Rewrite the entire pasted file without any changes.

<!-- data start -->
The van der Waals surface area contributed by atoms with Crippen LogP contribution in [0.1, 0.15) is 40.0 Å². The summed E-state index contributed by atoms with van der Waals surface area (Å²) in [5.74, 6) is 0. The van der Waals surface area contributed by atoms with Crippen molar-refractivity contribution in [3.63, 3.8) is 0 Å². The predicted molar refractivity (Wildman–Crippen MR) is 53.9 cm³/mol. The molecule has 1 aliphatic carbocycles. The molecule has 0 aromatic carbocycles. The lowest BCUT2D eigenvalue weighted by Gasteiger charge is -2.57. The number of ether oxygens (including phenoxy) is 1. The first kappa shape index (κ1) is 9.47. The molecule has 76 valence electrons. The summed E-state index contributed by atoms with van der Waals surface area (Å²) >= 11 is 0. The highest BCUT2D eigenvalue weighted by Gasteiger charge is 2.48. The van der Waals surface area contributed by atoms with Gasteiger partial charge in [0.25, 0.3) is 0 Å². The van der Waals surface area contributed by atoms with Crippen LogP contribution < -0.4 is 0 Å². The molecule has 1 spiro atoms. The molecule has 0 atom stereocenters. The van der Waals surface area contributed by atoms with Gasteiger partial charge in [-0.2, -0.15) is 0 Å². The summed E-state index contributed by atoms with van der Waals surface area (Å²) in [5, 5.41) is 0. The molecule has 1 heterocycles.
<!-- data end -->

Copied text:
The van der Waals surface area contributed by atoms with Crippen LogP contribution in [0.1, 0.15) is 40.0 Å². The summed E-state index contributed by atoms with van der Waals surface area (Å²) in [5.74, 6) is 0. The van der Waals surface area contributed by atoms with Crippen molar-refractivity contribution in [3.63, 3.8) is 0 Å². The predicted molar refractivity (Wildman–Crippen MR) is 53.9 cm³/mol. The molecule has 1 aliphatic carbocycles. The molecule has 0 aromatic carbocycles. The lowest BCUT2D eigenvalue weighted by Gasteiger charge is -2.57. The number of ether oxygens (including phenoxy) is 1. The first kappa shape index (κ1) is 9.47. The molecule has 76 valence electrons. The summed E-state index contributed by atoms with van der Waals surface area (Å²) >= 11 is 0. The highest BCUT2D eigenvalue weighted by Gasteiger charge is 2.48. The van der Waals surface area contributed by atoms with Gasteiger partial charge in [0.25, 0.3) is 0 Å². The van der Waals surface area contributed by atoms with Crippen LogP contribution < -0.4 is 0 Å². The molecule has 1 spiro atoms. The molecule has 0 atom stereocenters. The van der Waals surface area contributed by atoms with Gasteiger partial charge in [-0.2, -0.15) is 0 Å². The summed E-state index contributed by atoms with van der Waals surface area (Å²) in [5, 5.41) is 0. The molecule has 1 heterocycles.